A Supreme Court bench, while wrapping up a suo motu notice on Tuesday, strongly admonished media outlets for what it termed the misrepresentation of the facts of a Lahore High Court (LHC) order from a day earlier, in which the Pakistan Electronic Media Regulatory Authority (Pemra) had been directed to enforce a ban on the broadcast of anti-judiciary speeches on television under Article 19 of the Constitution.
Earlier today, after examining whether the order suppressed the right to free speech, the Supreme Court had summoned a record of complaints filed with Pemra against speeches made by PML-N leaders.
The court had also summoned the attorney general (AG), the advocates general of all four provinces, and the LHC’s registrar over the matter.
AG Ashtar Ausaf had subsequently appeared before the bench and presented the LHC’s order to it.
“I want to read out the LHC’s decision in court,” he began.
“Congratulations. You may be the first person to have actually read the decision,” Justice Sheikh Azmat Saeed retorted wryly.
“Everyone has an opinion on what the speech says,” the chief justice observed. “It has been reported that the Lahore High Court has banned [Maryam Nawaz and Nawaz Sharif’s] speeches,” he continued.
“Where in the verdict does it say that speeches [from the two leaders] have been banned?” the chief justice asked the AG.
“Where is the Pemra chairman?” he then asked, before reprimanding the regulator’s chief for showing up late. “Read the order [in his presence],” he directed the AG.
“The high court has ordered Pemra to stop speeches against the judges and judiciary from being aired,” the AG read out.
“Read Articles 19 and 68 of the Constitution,” the chief justice said. “The court has only ordered Pemra to act under the two articles.”
“What has Pemra done under Article 19 of the Constitution?” he asked.
Article 19 of the 1973 Constitution, while allowing all citizens freedom of speech, also says that the freedom is “subject to any reasonable restrictions imposed by law in the interest of the glory of Islam or the integrity, security or defence of Pakistan or any part thereof, friendly relations with foreign states, public order, decency or morality, or in relation to contempt of court, or incitement to an offence”.
“Why didn’t Pemra take action [on anti-judiciary speeches]?” the chief justice asked the Pemra chairman, who could only manage an unsatisfactory excuse in response.
“We issued notices to channels,” he replied.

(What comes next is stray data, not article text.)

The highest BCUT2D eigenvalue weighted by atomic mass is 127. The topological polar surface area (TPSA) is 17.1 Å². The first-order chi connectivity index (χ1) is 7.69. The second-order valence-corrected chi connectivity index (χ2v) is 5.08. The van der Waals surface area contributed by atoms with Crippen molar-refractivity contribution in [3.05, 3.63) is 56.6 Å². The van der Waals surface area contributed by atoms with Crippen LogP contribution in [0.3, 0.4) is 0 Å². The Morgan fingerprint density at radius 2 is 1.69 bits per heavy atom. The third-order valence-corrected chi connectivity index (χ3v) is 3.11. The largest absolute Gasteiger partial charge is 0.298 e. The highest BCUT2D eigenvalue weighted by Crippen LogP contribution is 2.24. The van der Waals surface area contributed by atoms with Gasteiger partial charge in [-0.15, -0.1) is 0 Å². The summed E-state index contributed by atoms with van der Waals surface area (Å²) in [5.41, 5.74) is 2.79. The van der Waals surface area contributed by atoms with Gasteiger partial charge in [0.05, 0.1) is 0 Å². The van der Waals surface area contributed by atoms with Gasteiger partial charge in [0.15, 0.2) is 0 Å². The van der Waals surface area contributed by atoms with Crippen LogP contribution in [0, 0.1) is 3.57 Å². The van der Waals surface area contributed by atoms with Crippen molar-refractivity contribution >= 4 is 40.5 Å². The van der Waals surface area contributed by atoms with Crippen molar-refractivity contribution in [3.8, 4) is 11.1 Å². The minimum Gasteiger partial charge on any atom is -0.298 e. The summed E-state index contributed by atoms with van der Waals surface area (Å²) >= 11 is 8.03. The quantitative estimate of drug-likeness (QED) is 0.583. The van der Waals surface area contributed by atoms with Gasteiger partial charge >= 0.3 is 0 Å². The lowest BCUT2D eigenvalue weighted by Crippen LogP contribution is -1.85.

“If notices are all that you have to issue, what is the point?” the chief justice retorted. “Do you have no other powers? What action have you taken under them?” he asked.
“You’ve had complaints pending since 2017. What action have you taken on them as the regulator?” Justice Ijazul Ahsan added.
“Does somebody need to tell Pemra to do its job?” Justice Saeed quipped, addressing the Pemra chairman.
“The order issued was something else, and it was reported as something else. Somebody purposefully ran fake news,” he observed.
“This was done in a coordinated manner. Can the Federal Investigation Agency be asked to investigate the matter?” he asked.
“What action has Pemra taken on fake news? The news was twisted, what did Pemra do?” the chief justice added while addressing the Pemra chairman.
“Who will investigate this matter? Who manufactured this story and forwarded it to the media? It would still have been believable had one channel misreported it. I can’t believe that court reporters could have filed this story,” he continued. “Who had the real story twisted?”
“And how is it that Nawaz Sharif’s counsel is representing Pemra in this case?” he said, turning to Advocate Salman Akram Raja.
“We will issue a notice to you and suspend your licence. How can you represent Pemra in this case? Isn’t this a clear conflict of interest?” he asked.
To this, Raja clarified that he had been representing Pemra for quite some time.
“You also represent the PML-N and you also appear on TV to comment [on various cases],” the chief justice responded.
“I apologise and will withdraw my power of attorney,” Raja responded. “I only represented Pemra because I have been representing them in the past.
The court subsequently wrapped up the suo motu notice, noting that the LHC’s order did not seem to violate fundamental rights and would therefore be upheld.
“The impression was given that the court had ordered Maryam Nawaz and Nawaz Sharif to be taken off air,” it observed. “It was implied that the freedom of speech had been curtailed, when the court had only issued an order under Article 19 of the Constitution.”
“This is disrespect of the courts,” the chief justice noted. “The judiciary was attacked once before, and it has been attacked once again,” he said.
“We do not need any security and protection from the state,” he continued. “God willing, the people of this country will protect us.”
“What will be achieved by cursing us every day? We had women abusing the judiciary on the doors of the Supreme Court the other day. I have been keeping a close eye on everything. Who sent these women to the Supreme Court?” he asked while wrapping up proceedings.
Clarification: In a news item on April 16, it was erroneously reported that the LHC had banned “anti-judiciary” speeches by Nawaz Sharif, Maryam Nawaz and other PML-N leaders. The error is regretted.